When I start assisting The Great Detective, the first thing he impresses on me is the importance of never writing anything down.
We eat a lot of avocados. Avocados are rich in the kind of fats that help build bigger, brighter, firmer, more dependable dreamscapes. Every night when we go to sleep to dream, The Great Detective and I are able to record our latest findings in the sturdy environments we have constructed in our subconsciouses. There are side effects. My sleep becomes thinner, all night I sweat and shake, and wake with cramp and a thinly-veiled anger that I have to stomp out before I can do anything else.
The Great Detective himself has been gone for weeks – travelling back in time to work on an unsolved case in the past.
I am due to follow, but first I must shop for supplies. He needs me to bring more packets of the Greatest Ever Crisps and also some bottles of his favourite whiskey. He has left me some very specific instructions regarding what to purchase and from where. It is difficult to remain incognito when I venture to the little off-the-beaten-track shop, which I suspect has few customers, and even fewer customers who drink the exact same whiskey as The Great Detective.
Back at the house, I go in to The Great Detective’s room. It is high up in the house and has big windows that let in lots of light. I put the crisps and the whiskey in the travel case. I am all ready, all set.
Now I just need the time travel paraphenalia, which is kept in the cupboard.
I look in the cupboard, but there is no time travel paraphenalia in there.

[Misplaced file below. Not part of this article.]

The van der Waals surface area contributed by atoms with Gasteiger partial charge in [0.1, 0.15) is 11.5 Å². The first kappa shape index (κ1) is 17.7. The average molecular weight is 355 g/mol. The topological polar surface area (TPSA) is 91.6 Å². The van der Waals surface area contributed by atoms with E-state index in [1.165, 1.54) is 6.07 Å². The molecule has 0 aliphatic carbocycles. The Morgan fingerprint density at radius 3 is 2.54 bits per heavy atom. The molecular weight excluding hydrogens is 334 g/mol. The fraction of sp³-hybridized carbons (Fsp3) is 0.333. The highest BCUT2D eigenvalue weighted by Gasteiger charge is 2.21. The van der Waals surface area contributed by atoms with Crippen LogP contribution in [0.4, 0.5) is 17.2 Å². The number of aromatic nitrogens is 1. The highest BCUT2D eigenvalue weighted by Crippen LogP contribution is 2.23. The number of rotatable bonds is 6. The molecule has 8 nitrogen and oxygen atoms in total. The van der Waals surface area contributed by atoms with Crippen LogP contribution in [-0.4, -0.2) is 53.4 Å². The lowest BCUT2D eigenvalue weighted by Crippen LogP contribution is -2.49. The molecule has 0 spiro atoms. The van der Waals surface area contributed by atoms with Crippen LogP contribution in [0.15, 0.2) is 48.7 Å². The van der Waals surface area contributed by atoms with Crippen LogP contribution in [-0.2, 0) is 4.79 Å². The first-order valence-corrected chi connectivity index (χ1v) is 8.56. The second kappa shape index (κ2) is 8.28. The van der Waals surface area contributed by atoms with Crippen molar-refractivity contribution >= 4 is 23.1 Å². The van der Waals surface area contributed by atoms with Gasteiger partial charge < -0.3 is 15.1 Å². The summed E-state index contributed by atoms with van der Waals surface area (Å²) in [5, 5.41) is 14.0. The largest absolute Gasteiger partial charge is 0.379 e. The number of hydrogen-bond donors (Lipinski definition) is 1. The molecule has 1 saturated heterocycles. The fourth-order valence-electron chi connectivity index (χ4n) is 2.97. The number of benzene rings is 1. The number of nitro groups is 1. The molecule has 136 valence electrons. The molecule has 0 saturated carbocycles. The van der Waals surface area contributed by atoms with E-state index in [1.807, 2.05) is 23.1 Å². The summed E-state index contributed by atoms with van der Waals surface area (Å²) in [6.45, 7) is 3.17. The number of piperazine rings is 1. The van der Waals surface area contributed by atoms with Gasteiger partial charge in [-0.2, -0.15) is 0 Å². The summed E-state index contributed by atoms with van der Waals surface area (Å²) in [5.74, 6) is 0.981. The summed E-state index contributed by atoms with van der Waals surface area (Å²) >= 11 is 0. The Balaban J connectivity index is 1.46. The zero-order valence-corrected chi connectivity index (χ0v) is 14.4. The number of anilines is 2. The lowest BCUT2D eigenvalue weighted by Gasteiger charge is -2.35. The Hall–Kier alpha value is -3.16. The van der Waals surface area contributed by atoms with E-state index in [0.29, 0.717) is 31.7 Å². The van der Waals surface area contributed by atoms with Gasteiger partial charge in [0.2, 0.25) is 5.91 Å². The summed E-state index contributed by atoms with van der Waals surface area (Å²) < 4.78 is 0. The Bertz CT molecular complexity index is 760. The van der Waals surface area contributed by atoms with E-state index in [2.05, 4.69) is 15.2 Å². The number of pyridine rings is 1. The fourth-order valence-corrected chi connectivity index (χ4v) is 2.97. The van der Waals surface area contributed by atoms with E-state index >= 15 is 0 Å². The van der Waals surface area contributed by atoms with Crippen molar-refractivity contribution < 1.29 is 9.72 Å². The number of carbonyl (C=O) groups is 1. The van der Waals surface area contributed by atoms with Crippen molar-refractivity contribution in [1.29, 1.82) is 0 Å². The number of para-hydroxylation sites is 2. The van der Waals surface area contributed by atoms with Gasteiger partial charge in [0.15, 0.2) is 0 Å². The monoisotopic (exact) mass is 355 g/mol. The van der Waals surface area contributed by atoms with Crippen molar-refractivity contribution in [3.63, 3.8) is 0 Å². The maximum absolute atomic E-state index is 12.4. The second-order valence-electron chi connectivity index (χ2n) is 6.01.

No sign of it, not a trace. Nothing to suggest it ever existed.
I lie on the bed for as long as I can, hoping that something will magically change. After a while, the only solution I have is to sleep. I eat as many avocados as I can manage, then pass off in to a dreamless sleep.
I wake frantic, scared instead of angry. Something has gone terribly wrong.
No time travel paraphenalia. No dreams (despite all the avocados). There is only one explanation – The Great Detective has died. Already my memories of him are fading – he seems strangely, indescribably not-as-real as he once was. Already I begin to question whether he ever existed. It now seems to me like he was always oddly amorphous, illusory. The Great Magician, The Great Wizard. I get a hollow feeling as I substitute in one set of adjectives for another. The Great Charlatan.
I sit down at his desk and decide to break the first rule. I will write down everything I remember about him, everything I remember about our work together. I need to stitch together a reality in which to clothe his memory.
A sound, like someone else is in the house – but no one else lives with The Great Detective. It’s just him and me. I creep down the stairs, and the world feels soft to the touch.
The lady in the kitchen is someone I have never seen before. She looks at me like she knows me, is surprised to see me, does not understand why I don’t recognise her. I ask how she got in. She waves a key in my face like I’m stupid. Then she takes a bowl, fills it with food, puts it on the floor and a cat comes running. Where did the cat come from? This reality is not well constructed, does not hang together. The lady turns and leaves, locking the door behind her.
Next, members of my family call on the telephone, one after another or all at once, and they all ask when I am going to get another job. It’s been a long time since you worked, they say. I have to try and explain to them how busy I have been assisting The Great Detective, without actually mentioning that I have been assisting The Great Detective. The Great Whatever.
Distractions dealt with, I return to the desk. But now that I start to write down everything that has happened, it does all start to seem very unlikely.